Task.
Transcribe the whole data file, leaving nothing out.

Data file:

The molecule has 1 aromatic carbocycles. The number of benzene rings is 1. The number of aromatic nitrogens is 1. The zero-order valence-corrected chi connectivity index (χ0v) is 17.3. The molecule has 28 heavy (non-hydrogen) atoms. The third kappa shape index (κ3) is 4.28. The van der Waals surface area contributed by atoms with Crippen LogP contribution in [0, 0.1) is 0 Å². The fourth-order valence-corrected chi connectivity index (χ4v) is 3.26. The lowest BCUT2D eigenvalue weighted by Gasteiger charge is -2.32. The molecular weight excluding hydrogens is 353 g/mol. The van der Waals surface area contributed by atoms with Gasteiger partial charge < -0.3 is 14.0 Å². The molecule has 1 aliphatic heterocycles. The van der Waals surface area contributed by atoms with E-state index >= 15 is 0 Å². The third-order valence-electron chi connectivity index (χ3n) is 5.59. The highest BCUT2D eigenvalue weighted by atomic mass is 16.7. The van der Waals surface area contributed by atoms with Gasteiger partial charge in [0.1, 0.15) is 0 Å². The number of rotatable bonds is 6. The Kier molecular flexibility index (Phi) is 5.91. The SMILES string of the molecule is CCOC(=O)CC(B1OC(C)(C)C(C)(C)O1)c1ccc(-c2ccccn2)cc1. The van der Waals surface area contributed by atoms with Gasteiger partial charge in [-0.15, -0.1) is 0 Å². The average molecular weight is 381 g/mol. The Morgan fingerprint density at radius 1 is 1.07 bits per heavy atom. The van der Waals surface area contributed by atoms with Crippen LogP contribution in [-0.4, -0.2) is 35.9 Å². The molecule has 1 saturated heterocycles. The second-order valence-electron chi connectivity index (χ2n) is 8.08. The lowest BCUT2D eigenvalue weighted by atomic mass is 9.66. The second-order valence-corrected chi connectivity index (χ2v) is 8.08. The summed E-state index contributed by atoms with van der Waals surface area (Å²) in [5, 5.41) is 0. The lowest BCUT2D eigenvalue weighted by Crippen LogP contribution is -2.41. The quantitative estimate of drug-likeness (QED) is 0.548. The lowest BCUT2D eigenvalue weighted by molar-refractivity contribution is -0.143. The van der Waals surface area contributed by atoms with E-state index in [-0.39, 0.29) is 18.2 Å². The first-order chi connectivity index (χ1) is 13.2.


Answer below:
The molecule has 1 aromatic carbocycles. The number of benzene rings is 1. The number of aromatic nitrogens is 1. The zero-order valence-corrected chi connectivity index (χ0v) is 17.3. The molecule has 28 heavy (non-hydrogen) atoms. The third kappa shape index (κ3) is 4.28. The van der Waals surface area contributed by atoms with Crippen LogP contribution in [0, 0.1) is 0 Å². The fourth-order valence-corrected chi connectivity index (χ4v) is 3.26. The lowest BCUT2D eigenvalue weighted by Gasteiger charge is -2.32. The molecular weight excluding hydrogens is 353 g/mol. The van der Waals surface area contributed by atoms with Gasteiger partial charge < -0.3 is 14.0 Å². The molecule has 1 aliphatic heterocycles. The van der Waals surface area contributed by atoms with E-state index >= 15 is 0 Å². The third-order valence-electron chi connectivity index (χ3n) is 5.59. The highest BCUT2D eigenvalue weighted by atomic mass is 16.7. The van der Waals surface area contributed by atoms with Gasteiger partial charge in [0.1, 0.15) is 0 Å². The number of rotatable bonds is 6. The Kier molecular flexibility index (Phi) is 5.91. The SMILES string of the molecule is CCOC(=O)CC(B1OC(C)(C)C(C)(C)O1)c1ccc(-c2ccccn2)cc1. The van der Waals surface area contributed by atoms with Gasteiger partial charge in [-0.15, -0.1) is 0 Å². The average molecular weight is 381 g/mol. The Morgan fingerprint density at radius 1 is 1.07 bits per heavy atom. The van der Waals surface area contributed by atoms with Crippen LogP contribution in [-0.4, -0.2) is 35.9 Å². The molecule has 1 saturated heterocycles. The second-order valence-electron chi connectivity index (χ2n) is 8.08. The lowest BCUT2D eigenvalue weighted by atomic mass is 9.66. The second-order valence-corrected chi connectivity index (χ2v) is 8.08. The summed E-state index contributed by atoms with van der Waals surface area (Å²) in [5, 5.41) is 0. The lowest BCUT2D eigenvalue weighted by Crippen LogP contribution is -2.41. The quantitative estimate of drug-likeness (QED) is 0.548. The lowest BCUT2D eigenvalue weighted by molar-refractivity contribution is -0.143. The van der Waals surface area contributed by atoms with E-state index in [-0.39, 0.29) is 18.2 Å². The first-order chi connectivity index (χ1) is 13.2.